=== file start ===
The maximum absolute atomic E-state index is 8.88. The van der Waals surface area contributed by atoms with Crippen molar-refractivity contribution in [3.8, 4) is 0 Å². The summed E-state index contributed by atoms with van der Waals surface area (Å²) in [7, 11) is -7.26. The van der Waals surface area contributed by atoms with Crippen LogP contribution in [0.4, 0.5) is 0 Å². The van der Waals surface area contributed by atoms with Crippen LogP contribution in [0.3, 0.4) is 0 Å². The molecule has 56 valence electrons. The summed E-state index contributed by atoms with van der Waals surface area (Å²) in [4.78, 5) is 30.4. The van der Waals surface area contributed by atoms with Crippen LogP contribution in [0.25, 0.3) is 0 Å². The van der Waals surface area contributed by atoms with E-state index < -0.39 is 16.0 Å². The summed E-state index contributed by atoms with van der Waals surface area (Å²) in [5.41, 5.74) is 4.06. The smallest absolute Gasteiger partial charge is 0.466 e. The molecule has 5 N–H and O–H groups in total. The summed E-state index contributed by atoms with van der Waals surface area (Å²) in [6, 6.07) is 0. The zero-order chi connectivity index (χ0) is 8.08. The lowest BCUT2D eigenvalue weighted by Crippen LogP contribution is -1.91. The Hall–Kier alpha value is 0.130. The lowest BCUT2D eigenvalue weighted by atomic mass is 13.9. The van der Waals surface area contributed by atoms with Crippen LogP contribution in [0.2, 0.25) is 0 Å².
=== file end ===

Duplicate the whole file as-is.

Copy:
The maximum absolute atomic E-state index is 8.88. The van der Waals surface area contributed by atoms with Crippen molar-refractivity contribution in [3.8, 4) is 0 Å². The summed E-state index contributed by atoms with van der Waals surface area (Å²) in [7, 11) is -7.26. The van der Waals surface area contributed by atoms with Crippen LogP contribution in [0.4, 0.5) is 0 Å². The van der Waals surface area contributed by atoms with Crippen LogP contribution in [0.3, 0.4) is 0 Å². The molecule has 56 valence electrons. The summed E-state index contributed by atoms with van der Waals surface area (Å²) in [4.78, 5) is 30.4. The van der Waals surface area contributed by atoms with Crippen LogP contribution in [0.25, 0.3) is 0 Å². The van der Waals surface area contributed by atoms with E-state index < -0.39 is 16.0 Å². The summed E-state index contributed by atoms with van der Waals surface area (Å²) in [5.41, 5.74) is 4.06. The smallest absolute Gasteiger partial charge is 0.466 e. The molecule has 5 N–H and O–H groups in total. The summed E-state index contributed by atoms with van der Waals surface area (Å²) in [6, 6.07) is 0. The zero-order chi connectivity index (χ0) is 8.08. The lowest BCUT2D eigenvalue weighted by Crippen LogP contribution is -1.91. The Hall–Kier alpha value is 0.130. The lowest BCUT2D eigenvalue weighted by atomic mass is 13.9. The van der Waals surface area contributed by atoms with Crippen LogP contribution in [0.2, 0.25) is 0 Å².